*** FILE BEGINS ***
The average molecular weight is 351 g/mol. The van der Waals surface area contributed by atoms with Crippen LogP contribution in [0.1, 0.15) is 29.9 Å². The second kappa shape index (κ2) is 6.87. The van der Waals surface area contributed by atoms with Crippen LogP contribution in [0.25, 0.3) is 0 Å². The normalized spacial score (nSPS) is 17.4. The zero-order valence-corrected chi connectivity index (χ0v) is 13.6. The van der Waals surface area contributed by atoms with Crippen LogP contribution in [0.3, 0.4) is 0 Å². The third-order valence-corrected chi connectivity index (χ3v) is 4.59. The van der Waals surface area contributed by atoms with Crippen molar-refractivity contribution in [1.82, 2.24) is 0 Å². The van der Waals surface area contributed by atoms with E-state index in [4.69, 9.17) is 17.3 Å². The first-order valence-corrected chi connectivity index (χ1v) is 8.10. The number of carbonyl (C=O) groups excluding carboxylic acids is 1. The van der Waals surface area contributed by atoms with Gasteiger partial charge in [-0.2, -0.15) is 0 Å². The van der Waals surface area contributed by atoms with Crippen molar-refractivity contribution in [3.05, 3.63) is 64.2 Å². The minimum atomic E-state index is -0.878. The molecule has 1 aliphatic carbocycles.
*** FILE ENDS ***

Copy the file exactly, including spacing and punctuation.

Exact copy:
The average molecular weight is 351 g/mol. The van der Waals surface area contributed by atoms with Crippen LogP contribution in [0.1, 0.15) is 29.9 Å². The second kappa shape index (κ2) is 6.87. The van der Waals surface area contributed by atoms with Crippen LogP contribution in [0.25, 0.3) is 0 Å². The normalized spacial score (nSPS) is 17.4. The zero-order valence-corrected chi connectivity index (χ0v) is 13.6. The van der Waals surface area contributed by atoms with Crippen LogP contribution in [0.3, 0.4) is 0 Å². The third-order valence-corrected chi connectivity index (χ3v) is 4.59. The van der Waals surface area contributed by atoms with Crippen molar-refractivity contribution in [1.82, 2.24) is 0 Å². The van der Waals surface area contributed by atoms with E-state index in [4.69, 9.17) is 17.3 Å². The first-order valence-corrected chi connectivity index (χ1v) is 8.10. The number of carbonyl (C=O) groups excluding carboxylic acids is 1. The van der Waals surface area contributed by atoms with Gasteiger partial charge in [-0.2, -0.15) is 0 Å². The van der Waals surface area contributed by atoms with Crippen molar-refractivity contribution in [3.05, 3.63) is 64.2 Å². The minimum atomic E-state index is -0.878. The molecule has 1 aliphatic carbocycles.